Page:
The following Trusts and Inheritance Tax guidance note by Tolley in association with Emma Haley at Boodle Hatfield LLP provides comprehensive and up to date tax information covering:
The family home will often be the most valuable asset in a client’s estate and advisors are frequently asked if there are ways to mitigate inheritance tax (IHT) on the home while the client remains in residence.
Various anti-avoidance measures make this difficult. The principal difficulties for IHT are the gifts with reservation of benefit (GWR) and pre-owned assets tax (POAT) rules, considered further below.
Any dealings with the family home must also take account of capital gains tax (CGT) and the valuable principal private residence relief (PPR) in particular. Ideal planning will aim to preserve this as well as reducing the IHT burden, except in rare cases where the home is never likely to be disposed of.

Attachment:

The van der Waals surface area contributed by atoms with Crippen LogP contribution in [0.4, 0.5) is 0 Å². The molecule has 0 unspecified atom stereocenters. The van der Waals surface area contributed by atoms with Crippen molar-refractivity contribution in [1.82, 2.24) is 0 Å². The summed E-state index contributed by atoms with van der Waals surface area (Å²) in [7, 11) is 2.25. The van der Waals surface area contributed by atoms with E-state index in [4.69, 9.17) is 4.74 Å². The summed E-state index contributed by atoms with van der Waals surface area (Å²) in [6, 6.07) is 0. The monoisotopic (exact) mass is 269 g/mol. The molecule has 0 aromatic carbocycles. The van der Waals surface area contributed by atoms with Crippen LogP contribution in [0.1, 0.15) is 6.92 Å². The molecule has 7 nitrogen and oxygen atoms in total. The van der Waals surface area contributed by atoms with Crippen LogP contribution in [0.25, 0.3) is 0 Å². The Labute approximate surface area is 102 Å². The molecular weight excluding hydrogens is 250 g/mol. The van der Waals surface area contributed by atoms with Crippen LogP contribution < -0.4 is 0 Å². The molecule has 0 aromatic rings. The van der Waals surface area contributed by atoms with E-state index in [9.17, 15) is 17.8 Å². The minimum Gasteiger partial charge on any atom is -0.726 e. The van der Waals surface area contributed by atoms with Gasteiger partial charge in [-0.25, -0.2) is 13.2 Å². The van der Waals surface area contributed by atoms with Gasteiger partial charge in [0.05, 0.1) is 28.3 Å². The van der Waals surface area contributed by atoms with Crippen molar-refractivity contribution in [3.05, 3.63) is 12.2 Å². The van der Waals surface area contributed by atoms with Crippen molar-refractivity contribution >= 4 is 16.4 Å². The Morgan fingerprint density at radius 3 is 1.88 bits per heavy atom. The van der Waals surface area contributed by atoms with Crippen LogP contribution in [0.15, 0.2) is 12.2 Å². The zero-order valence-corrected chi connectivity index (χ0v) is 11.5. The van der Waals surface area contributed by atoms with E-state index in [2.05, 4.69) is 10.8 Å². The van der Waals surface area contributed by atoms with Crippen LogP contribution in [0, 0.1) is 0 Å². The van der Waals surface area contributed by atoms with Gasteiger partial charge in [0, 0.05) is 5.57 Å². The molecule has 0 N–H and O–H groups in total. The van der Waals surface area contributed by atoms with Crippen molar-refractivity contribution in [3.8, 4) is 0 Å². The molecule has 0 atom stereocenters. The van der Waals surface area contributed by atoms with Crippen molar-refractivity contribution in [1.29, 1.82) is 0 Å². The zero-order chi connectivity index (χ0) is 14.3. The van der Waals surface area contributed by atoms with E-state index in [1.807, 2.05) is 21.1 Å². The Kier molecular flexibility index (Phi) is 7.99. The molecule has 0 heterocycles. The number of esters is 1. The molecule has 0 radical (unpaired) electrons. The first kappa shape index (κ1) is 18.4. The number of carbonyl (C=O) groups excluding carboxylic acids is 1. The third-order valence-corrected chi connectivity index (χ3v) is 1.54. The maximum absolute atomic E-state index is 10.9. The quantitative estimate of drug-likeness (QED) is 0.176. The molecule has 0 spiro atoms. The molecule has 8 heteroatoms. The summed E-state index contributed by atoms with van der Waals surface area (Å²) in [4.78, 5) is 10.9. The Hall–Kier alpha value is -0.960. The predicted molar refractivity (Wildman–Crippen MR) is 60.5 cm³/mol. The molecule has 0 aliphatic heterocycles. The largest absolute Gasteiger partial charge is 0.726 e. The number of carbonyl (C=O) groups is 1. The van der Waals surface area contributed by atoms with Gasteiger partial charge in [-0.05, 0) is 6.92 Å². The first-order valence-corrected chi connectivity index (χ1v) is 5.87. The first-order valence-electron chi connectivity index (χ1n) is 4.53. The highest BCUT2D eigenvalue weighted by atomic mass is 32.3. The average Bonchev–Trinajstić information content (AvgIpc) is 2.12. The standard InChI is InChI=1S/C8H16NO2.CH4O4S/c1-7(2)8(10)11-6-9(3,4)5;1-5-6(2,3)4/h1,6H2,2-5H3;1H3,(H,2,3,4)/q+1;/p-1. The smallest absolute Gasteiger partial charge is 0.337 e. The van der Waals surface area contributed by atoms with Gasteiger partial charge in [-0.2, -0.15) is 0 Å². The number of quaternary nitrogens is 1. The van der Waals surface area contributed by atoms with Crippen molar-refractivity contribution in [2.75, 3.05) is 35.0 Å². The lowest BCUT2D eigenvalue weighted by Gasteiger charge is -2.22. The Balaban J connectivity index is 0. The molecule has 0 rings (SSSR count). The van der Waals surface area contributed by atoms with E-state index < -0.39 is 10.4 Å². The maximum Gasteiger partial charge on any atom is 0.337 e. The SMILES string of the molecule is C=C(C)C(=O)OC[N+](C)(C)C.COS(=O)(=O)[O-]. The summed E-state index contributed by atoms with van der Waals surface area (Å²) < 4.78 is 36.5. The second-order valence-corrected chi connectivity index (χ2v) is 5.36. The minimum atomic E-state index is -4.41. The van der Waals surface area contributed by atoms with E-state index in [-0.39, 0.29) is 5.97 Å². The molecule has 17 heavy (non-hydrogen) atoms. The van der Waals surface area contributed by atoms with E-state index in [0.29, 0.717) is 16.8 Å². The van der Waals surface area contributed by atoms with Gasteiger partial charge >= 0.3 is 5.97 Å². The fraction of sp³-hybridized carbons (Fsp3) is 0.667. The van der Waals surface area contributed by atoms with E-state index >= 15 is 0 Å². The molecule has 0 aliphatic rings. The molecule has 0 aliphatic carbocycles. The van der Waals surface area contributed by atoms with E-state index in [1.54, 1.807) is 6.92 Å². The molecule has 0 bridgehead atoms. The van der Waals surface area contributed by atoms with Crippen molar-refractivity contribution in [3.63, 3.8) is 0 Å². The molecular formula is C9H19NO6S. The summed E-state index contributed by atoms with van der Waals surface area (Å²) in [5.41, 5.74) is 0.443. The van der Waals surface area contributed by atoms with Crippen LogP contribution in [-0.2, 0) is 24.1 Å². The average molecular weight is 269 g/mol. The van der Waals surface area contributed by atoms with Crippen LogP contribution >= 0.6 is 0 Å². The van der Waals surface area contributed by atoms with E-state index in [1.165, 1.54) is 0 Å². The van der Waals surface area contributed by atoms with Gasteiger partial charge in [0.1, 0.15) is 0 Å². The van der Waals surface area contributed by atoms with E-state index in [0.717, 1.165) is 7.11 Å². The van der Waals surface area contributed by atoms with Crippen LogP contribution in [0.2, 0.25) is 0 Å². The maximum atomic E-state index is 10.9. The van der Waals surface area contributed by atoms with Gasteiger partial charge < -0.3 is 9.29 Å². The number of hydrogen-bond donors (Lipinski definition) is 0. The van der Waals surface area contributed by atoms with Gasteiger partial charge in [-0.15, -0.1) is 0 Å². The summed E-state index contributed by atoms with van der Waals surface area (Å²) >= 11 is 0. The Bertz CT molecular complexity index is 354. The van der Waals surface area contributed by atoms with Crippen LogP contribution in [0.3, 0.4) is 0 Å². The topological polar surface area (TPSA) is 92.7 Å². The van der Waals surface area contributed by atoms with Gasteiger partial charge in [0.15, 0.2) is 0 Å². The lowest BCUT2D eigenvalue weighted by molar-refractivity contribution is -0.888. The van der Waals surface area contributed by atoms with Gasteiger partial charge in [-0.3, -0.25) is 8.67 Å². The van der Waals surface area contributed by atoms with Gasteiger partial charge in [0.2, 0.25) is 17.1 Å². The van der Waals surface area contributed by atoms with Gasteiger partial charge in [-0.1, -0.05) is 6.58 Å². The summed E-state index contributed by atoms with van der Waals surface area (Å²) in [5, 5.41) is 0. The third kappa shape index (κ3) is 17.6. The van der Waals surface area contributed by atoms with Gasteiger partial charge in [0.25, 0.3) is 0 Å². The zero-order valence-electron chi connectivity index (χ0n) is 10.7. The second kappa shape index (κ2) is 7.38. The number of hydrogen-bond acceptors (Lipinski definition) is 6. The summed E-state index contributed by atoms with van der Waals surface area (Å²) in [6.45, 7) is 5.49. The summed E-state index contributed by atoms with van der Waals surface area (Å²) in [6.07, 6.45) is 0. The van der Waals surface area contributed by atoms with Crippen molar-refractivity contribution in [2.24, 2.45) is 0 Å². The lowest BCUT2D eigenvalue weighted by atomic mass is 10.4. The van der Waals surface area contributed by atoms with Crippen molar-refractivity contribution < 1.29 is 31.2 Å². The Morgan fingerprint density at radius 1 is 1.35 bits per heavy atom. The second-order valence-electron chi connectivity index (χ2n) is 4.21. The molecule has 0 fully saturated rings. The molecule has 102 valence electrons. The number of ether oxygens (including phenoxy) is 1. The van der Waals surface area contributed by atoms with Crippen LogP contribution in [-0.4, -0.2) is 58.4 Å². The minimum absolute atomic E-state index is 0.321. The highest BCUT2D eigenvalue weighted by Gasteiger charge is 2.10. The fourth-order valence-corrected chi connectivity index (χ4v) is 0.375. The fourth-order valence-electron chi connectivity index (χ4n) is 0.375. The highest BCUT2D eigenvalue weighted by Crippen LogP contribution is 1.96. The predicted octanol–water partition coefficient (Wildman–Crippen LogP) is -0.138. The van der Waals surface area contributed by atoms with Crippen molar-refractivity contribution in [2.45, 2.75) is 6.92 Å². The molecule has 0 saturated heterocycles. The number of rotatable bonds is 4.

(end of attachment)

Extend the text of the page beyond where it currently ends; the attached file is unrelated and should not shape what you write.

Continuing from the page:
Non-tax issues are paramount and home owners considering a tax mitigation arrangement should be wary of any risk to their continued occupation of the property if this becomes reliant on the consent / co-operation of other family members. Therefore, any IHT planning involving the home should only be considered after alternative options for mitigating IHT have been explored.
For example, the supplementary residence nil rate band (RNRB) is available for deaths after 6 April 2017 where the value of property is inherited by the homeowner’s children or grandchildren. When added to the ordinary nil rate band, this may wipe out any IHT charge on low-value estates and obviate the need for further lifetime IHT planning. See the Residence nil rate band guidance note.
Various strategies for the home have been used in the past and many of these have been far from straightforward. See the Historical schemes: Ingram and reversionary lease schemes and Historical schemes: Eversden, home loan and family debt schemes guidance notes. In addition to IHT and CGT, other taxes may be implicated in the planning, such as stamp duty land tax (SDLT) and income tax.
This note considers sharing arrangements which
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